4

R&D sent MIS an email, MIS sent a followup email to HR asking for a response. HR responded and asked finance for a response.

Everyone is added into the email thread cumulatively.

R&D followed up in the email chain asking if MIS had resolved the issue before Finance had even responded.

How can I politely inform the person in R&D that MIS are still waiting for a response?

  • 2
    What's the problem with a response like "Currently the action item is pending with finance team, please check with them. Regards, Jon Doe"? You can also loop a mailer ID, if there's one not already looped. – Sourav Ghosh Jan 22 at 7:42
  • 5
    I'm assuming there is more content to this thread? I've no idea who is supposed to be responsible for what in this context. – Erik Jan 22 at 8:23
  • @Erik, it's basically like what Sourav Ghosh suggested, it's pending for response from Finance. MIS cannot proceed without that. – Pop Jan 22 at 8:37
  • Are you a part of R&D, MIS, HR, or Finance? If you are not MIS then it's none of your business. If you are MIS then R&D, We are still waiting for a response from HR and they are waiting for a response from Finance. Thank you will suffice. – MonkeyZeus Jan 29 at 15:43
4

Simplify and clarify.

Simply send an email to all concerned parties that clearly outlines and summarizes what the status currently is.

This will inform R&D about the chain of responsibilities and the scope of the problem in hand because they obviously don't know or haven't read the email chain fully.

R&D wrote to MIS asking for [stuff]
MIS then referred this to HR because [reason]
HR needs to seek clarification from Finance because [reason]
We currently can't progress with this until we get the information from Finance

1

Just politely tell them where the problem lies, preferably while CCing said problem so that the original problem-haver knowns who to contact for more follow ups.

It also helps to re-state the procedure and the reason you are making this someone elses problem, this might help the problem-haver to restate the issue so that another procedure can be followed.

For example:
Alice: Hey Bob, I'd like to have steak for dinner tonight.
Bob: Sure, I will look in the fridge if we have any.
Bob, looking at the fridge, to Alice: We are currently out of steak, I will go get some from the store, this might take an hour or so.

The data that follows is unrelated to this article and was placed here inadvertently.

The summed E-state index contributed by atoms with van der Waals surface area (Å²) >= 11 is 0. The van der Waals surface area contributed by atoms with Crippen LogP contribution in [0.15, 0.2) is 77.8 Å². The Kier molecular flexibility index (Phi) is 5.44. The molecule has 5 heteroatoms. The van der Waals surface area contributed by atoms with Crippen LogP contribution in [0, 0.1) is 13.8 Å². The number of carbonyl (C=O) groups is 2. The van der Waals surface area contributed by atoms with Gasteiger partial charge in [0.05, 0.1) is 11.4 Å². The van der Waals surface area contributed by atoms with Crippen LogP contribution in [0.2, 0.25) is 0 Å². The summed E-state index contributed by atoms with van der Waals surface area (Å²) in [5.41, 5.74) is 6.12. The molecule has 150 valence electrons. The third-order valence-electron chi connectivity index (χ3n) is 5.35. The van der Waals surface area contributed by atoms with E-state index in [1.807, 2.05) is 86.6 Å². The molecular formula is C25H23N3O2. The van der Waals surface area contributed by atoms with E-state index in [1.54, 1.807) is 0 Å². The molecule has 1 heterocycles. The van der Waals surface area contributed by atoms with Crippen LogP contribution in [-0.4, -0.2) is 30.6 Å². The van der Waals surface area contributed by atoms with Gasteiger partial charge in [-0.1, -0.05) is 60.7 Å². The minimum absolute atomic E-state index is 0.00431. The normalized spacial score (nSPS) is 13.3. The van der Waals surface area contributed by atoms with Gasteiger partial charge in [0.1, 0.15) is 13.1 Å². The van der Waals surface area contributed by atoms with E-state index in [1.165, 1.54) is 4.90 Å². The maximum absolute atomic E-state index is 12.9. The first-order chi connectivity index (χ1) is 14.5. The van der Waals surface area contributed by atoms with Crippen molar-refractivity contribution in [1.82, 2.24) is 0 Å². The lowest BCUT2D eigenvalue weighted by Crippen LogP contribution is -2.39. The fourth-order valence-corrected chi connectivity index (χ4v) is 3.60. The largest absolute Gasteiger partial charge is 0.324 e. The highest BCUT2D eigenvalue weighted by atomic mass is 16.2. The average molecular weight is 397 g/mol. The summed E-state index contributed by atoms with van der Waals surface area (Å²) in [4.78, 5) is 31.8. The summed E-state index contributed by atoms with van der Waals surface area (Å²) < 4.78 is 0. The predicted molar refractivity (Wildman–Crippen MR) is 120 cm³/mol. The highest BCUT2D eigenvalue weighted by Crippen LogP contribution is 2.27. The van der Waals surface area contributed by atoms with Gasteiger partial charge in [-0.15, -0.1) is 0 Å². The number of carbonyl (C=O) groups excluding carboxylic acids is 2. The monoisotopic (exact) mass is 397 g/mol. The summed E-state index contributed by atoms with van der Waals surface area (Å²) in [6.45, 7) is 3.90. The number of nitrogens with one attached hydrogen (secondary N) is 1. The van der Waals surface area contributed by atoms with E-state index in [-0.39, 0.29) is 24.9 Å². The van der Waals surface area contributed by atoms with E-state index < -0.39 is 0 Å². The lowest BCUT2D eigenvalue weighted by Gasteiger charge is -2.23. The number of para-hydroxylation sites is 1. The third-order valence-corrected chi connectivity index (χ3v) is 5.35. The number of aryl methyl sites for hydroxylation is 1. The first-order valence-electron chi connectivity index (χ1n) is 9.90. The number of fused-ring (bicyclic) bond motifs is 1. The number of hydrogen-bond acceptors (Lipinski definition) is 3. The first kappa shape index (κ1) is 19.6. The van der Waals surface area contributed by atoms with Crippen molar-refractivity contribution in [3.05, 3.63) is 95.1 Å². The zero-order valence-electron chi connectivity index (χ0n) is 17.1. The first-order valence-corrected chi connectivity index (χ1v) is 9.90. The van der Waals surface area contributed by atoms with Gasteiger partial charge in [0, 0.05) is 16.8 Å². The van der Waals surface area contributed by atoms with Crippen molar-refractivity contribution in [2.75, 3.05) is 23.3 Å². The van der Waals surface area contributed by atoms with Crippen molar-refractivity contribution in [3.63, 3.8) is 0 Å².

Alice: ah ok, well what do we have in the fridge at the moment?
Bob: meatballs?
Alice: sounds good, lets have meatballs!

  • I'm really struggling to apply your example to the OP's situation. Can you just respond directly to the actual situation instead of using a contrived example? – David K Jan 24 at 13:51
1

How can I politely inform the person in R&D that MIS are still waiting for a response?

A simple response is best:

R&D,

MIS still needs a response from HR regarding this issue1 (reference email's title2 + datetime).

I see an email where HR has requested information from Finance1 (reference email's title2 + datetime).

HR are you still waiting on Finance?

Note that my suggested first sentence factually tells the person why you cannot respond yet, then there is a recap.
This is a different order than the answer Snow presented.
Snow also said you should put in the "reason" which isn't a bad idea. If you do, make sure the email isn't so long that your main point ("we cannot answer yet") isn't lost on someone (most managers) who skims your email.

Often people delete emails, or when the titles aren't the same don't notice that the things are related.
This wraps it all up in one package for them to review - including Finance & HR (one of whom either dropped the ball or failed to give a timely status update).

Note that you aren't blaming anyone. You are just asking politely if HR can proceed, and you have done this in response to a request from you for a status update... it is unlikely anyone will be offended.

Add your manager because you're dealing with other departments (if they aren't already on the chain).


1 I would attach those emails in case someone has deleted them. Especially if you are dealing with managers.

2 If the titles are all the same conversation you can leave this out.

0

Best advice: just ignore it.

While it may seem like a polite thing to notify them they have the wrong party, it is never recommended to reply to emails. In today's world, you never know if a email is spoofed to look like a legit email asking for information.

If you must, call them by looking up a company directory or tell the person yourself by going to their cube.

  • Who recommends not replying to emails? If email is an established channel of communications in the company (which it appears to be here), staying away from it is going to cause problems. – David Thornley Jan 29 at 17:24

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